Finally, we had dinner at Houlihan's in the Ihotel at the University of Illinois. While it seems counter to the "no chain restaurant rule", this particular Houlihan's is different from others. Plus, Tara has apparently been jonesing for another of their peach Long Island Ice Teas since we were there three years ago. Another perk was that they took a reservation for 14. The food and drinks were good, as was the company. We were even joined by Elana Scherr, a writer for Hot Rod (she did a ride-along with Scott a few years ago when his car was featured). Vic Edelbrock and his family were also at the restaurant and Tara met the whole crew as she was walking back to our table. They have similar tastes because they were also at the pizza place we ate at in Madison.
While we ate and drank, the weather got even worse and poured while we were eating. Many of the iPhone's got flood warning alerts. Amazingly, it stopped raining just long enough for us to get to the cars and back to the hotel. On the way, I missed a fork in the road and ended up driving through a puddle deep enough to worry an Amphicar. The Acadian sailed on through and we made it back to the hotel right before the really hard stuff started.
Tomorrow we hit the road for St. Louis, MO.
June 8- Champaign, IL to St. Louis, MO (190 miles)
Last night's torrential downpour let up, but it was still wet and drizzly at 6:30 when we went down for breakfast. Fortunately for everyone in our group, our windows all worked. Apparently, there was a car in the lot with windows that didn't. I can't imagine how uncomfortable a ride that will be. Ron, Dennis and Rory from Gibson Performance Exhaust and Scott and his daughter, Cody met us at the hotel. Then, it was onto St. Louis and sunnier skies. Today's route took us through farm country, but first we had to work our way out of Champaign and its infinite traffic lights that seemed timed to break up our group of cars.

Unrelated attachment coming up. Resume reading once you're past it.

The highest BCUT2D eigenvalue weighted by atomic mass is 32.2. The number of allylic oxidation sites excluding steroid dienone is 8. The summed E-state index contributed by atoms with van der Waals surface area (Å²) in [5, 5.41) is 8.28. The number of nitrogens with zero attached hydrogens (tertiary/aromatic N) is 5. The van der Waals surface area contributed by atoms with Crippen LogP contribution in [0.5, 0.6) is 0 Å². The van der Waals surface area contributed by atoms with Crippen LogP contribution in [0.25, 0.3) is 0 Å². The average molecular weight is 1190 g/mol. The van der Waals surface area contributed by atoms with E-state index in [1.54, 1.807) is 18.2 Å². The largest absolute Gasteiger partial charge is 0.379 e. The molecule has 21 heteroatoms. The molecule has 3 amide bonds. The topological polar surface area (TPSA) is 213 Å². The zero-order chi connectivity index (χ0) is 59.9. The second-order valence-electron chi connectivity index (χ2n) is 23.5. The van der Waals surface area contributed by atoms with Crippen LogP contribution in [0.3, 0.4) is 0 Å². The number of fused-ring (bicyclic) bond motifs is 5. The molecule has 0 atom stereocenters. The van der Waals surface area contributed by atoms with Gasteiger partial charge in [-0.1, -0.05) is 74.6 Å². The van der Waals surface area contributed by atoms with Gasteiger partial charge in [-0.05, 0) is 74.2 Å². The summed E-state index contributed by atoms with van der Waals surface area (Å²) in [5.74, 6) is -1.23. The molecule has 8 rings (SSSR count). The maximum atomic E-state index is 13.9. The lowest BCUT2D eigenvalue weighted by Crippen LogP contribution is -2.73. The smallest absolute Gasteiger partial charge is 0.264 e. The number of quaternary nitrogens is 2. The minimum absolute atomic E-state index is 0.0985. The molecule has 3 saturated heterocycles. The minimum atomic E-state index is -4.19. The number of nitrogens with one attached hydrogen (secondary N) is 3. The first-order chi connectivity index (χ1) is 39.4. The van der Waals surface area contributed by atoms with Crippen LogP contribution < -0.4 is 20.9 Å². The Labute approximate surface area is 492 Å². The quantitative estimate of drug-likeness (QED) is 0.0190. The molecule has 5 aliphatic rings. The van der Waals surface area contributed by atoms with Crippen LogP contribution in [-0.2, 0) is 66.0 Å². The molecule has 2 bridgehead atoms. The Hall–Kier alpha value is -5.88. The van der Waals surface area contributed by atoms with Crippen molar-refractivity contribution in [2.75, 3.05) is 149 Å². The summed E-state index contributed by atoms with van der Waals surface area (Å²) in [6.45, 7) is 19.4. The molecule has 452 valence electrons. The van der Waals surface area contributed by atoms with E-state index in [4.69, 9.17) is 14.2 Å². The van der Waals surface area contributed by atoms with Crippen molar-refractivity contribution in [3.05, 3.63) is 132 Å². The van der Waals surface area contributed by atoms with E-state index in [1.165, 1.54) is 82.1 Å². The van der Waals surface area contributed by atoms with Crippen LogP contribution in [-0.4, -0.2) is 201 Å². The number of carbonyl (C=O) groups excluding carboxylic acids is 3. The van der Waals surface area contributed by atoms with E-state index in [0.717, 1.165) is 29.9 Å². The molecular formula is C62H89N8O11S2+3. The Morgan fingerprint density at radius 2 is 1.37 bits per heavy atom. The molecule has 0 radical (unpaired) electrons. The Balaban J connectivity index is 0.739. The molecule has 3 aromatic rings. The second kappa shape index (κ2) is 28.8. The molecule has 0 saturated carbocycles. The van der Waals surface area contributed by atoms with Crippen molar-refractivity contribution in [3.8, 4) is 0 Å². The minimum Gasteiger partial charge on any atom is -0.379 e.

We all were able to regroup and fill up at a gas station before leaving civilization. One of my favorite sights on the Power Tour are the gas stations packed with show cars. I tried to get a good picture of all of our cars, plus a red GTO, Ford GT and even a Panoz something-or-other.
We wended our way along some huge cornfields and, in case anyone was worried, there does not appear to be any shortage of corn this year. We passed a small town that had a "Chevrolet Hall of Fame" museum. Even though the museum was supposed to be closed on Mondays, Lori called, and I think the phone was routed to the curator's house. She may or may not have woken him up. He was willing to open the museum for us, but by the time we had called, we were already well past it. So we were stuck with more corn. Since the scenery was nothing to write home (or a blog) about, Tara tested her skills taking pictures using the Acadian's side the rearview mirror.
When it came time to plan a lunch stop, our reliance on Yelp failed. It turns out, Staunton, IL does not have many Yelpers or foodies. Subway got 4 stars. Ever the resourceful one, Lori called city hall and asked them where we should go. We were directed to R & B's. The food was great, and the portions were huge.
By the time we finished lunch, the sun was shining, and the forecast was clear. Scott and Cody, Tara and I, and my parents decided to backtrack to a self-service car wash to clean the mud and grime off our cars. We weren't the only ones with the same idea. It should come as no surprise to anyone, that a mean sounding Chevy wagon with Florida plates knew Tara.
We arrived at Gateway Motorsports Park. Traffic control for all these venues so far has been great and we were able to cruise right in. Inside the venue, was a bit more disorganized. When we realized they were going to park us a mile from the stage and drag strip, we passed up that space and worked our way out to better parking right near the vendors and the drag strip where everything was going on. To get there, we had to go a quarter lap on the oval which made for some good pictures.
We got parked and punched in and collected our freebies. Then Jacob and I decided to take some fun runs down the dragstrip and Tara got premium parking and shade in front of the Gibson trailer.
As I was going into the staging lanes, I made a girl named Ashley's day by saying "yes" when she ran up to my car and asked if she could ride with me down the strip. She made me call Tara and make sure it was OK. Tara laughed her head off an came and took pictures. (Tara went with me on the second run. This was the first time I have ever been on a dragstrip and I got lined up against a AMG turbo V8 Mercedes that Ashley told me had been running 11's in the quarter mile. I hadn't even unloaded the trunk. My only goal that first run was not to red light and embarrass myself. The AMG was a full second and a half faster than me, but I finished with a 12.961 at 112.17 mph. My second pass (this time with Tara in the car) was against a bare steel Chevrolet pickup with a radical sounding motor. I shaved a quarter second off my time and hit 112.91 mph. VICTORY!!! The truck ran 13.856.